UNITED STATES DISTRICT COURT EASTERN DISTRICT OF CALIFORNIA
April 10, 2013
CAROLYN W. COLVIN, ACTING COMMISSIONER OF SOCIAL SECURITY,
The opinion of the court was delivered by: Sandra M. Snyder United States Magistrate Judge
ORDER DISMISSING COMPLAINT FOR FAILURE TO STATE A CLAIM WITH LEAVE TO AMEND WITHIN THIRTY DAYS (Doc. 1)
On April 2, 2013, Plaintiff Lena Garcia filed her complaint in this matter regarding SSI benefits for her daughter, Serenidy Unique Serna. Because Ms. Garcia's complaint fails to state a claim for which this Court may grant relief, the Court dismisses the complaint with leave to file an amended complaint within thirty days.
I. Screening Requirement
The Court must screen any case in which a plaintiff proceeds in forma pauperis. 28 U.S.C. § 1915. Screening is required even if a plaintiff pursues an appeal of right, such as an appeal of the Commissioner's denial of social security disability benefits. See, e.g., 42 U.S.C. § 405(g) (establishing conditions under which a claimant of social security benefits may seek judicial review of the Commissioner's determination). A court must dismiss any case, regardless of the fee paid, if the action or appeal is (1) frivolous or malicious; (2) fails to state a claim on which relief may be granted; or (3) seeks monetary relief from a defendant who is immune from such relief. 28 U.S.C. § 1915 (e)(2)(B).
II. Pleading Standards
Federal Rule of Civil Procedure 8(a) provides: A pleading that states a claim for relief must contain:
(1) a short and plain statement of the grounds for the court's jurisdiction, unless the court already has jurisdiction and the claim needs no new jurisdictional support;
(2) a short and plain statement of the claim showing the pleader is entitled to relief; and
(3) a demand for the relief sought, which may include relief in the alternative or different types of relief.
"Each allegation must be simple, concise, and direct." F.R.Civ.P. 8(d). "Rule 8(a)'s simplified pleading standard applies to all civil actions, with limited exceptions," none of which applies here. Swierkiewicz v. Sorema N. A., 534 U.S. 506, 512 (2002). Pursuant to Rule 8(a), a complaint must contain "a short and plain statement of the claim showing that the pleader is entitled to relief . . . ." Fed. R. Civ. P. 8(a). "Such a statement must simply give the defendant fair notice of what the plaintiff's claim is and the grounds upon which it rests." Swierkiewicz, 534 U.S. at 512. Detailed factual allegations are not required, but "[t]hreadbare recitals of the elements of the cause of action, supported by mere conclusory statements, do not suffice." Ashcroft v. Iqbal, 556 U.S. 662, 678 (2009), citing Bell Atlantic Corp. v. Twombly, 550 U.S. 544, 555 (2007). "Plaintiff must set forth sufficient factual matter accepted as true, to 'state a claim that is plausible on its face.'" Iqbal, 556 U.S. at 678, quoting Twombly, 550 U.S. at 555. While factual allegations are accepted as true, legal conclusions are not. Iqbal, 556 U.S. at 678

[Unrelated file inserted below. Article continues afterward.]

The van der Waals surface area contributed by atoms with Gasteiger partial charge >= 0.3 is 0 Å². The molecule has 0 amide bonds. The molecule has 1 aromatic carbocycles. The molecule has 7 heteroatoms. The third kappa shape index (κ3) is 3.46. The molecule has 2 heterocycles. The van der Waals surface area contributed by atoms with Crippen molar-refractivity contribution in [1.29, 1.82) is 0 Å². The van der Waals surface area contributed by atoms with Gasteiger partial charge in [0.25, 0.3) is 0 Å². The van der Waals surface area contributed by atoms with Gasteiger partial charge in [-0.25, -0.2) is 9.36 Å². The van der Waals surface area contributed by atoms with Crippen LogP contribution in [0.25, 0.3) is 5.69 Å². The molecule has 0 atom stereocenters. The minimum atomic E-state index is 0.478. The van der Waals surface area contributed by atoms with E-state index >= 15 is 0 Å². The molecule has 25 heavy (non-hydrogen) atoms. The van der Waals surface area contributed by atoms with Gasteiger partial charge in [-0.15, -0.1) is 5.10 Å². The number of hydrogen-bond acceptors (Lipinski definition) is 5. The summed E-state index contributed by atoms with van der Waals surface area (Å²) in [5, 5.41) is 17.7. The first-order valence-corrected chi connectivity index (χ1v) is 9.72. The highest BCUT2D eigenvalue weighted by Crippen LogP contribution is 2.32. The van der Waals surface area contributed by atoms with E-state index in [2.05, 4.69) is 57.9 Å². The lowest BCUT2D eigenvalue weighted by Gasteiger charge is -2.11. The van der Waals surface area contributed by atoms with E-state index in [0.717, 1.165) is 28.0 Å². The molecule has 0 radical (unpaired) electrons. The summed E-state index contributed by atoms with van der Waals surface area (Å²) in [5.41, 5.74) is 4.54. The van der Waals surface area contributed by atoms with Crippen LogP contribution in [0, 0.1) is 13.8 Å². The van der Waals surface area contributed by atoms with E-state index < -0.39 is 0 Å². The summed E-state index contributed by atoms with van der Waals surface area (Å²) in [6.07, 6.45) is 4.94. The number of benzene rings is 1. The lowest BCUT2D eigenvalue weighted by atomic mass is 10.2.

Although accepted as true, "[f]actual allegations must be [sufficient] to raise a right to relief above the speculative level." Twombly, 550 U.S. at 555 (citations omitted). A plaintiff must set forth "the grounds of his entitlement to relief," which "requires more than labels and conclusions, and a formulaic recitation of the elements of a cause of action." Id. at 555-56 (internal quotation marks and citations omitted). To adequately state a claim against a defendant, a plaintiff must set forth the legal and factual basis for his or her claim.
III. Procedural and Factual Allegations
Plaintiff's daughter (born July 30, 2007) has hearing problems and poor vision. Plaintiff seeks supplemental security income ("SSI") pursuant to Title XVI of the Social Security Act (42 U.S.C. § 301 et seq.) (the "Act") on her daughter's behalf.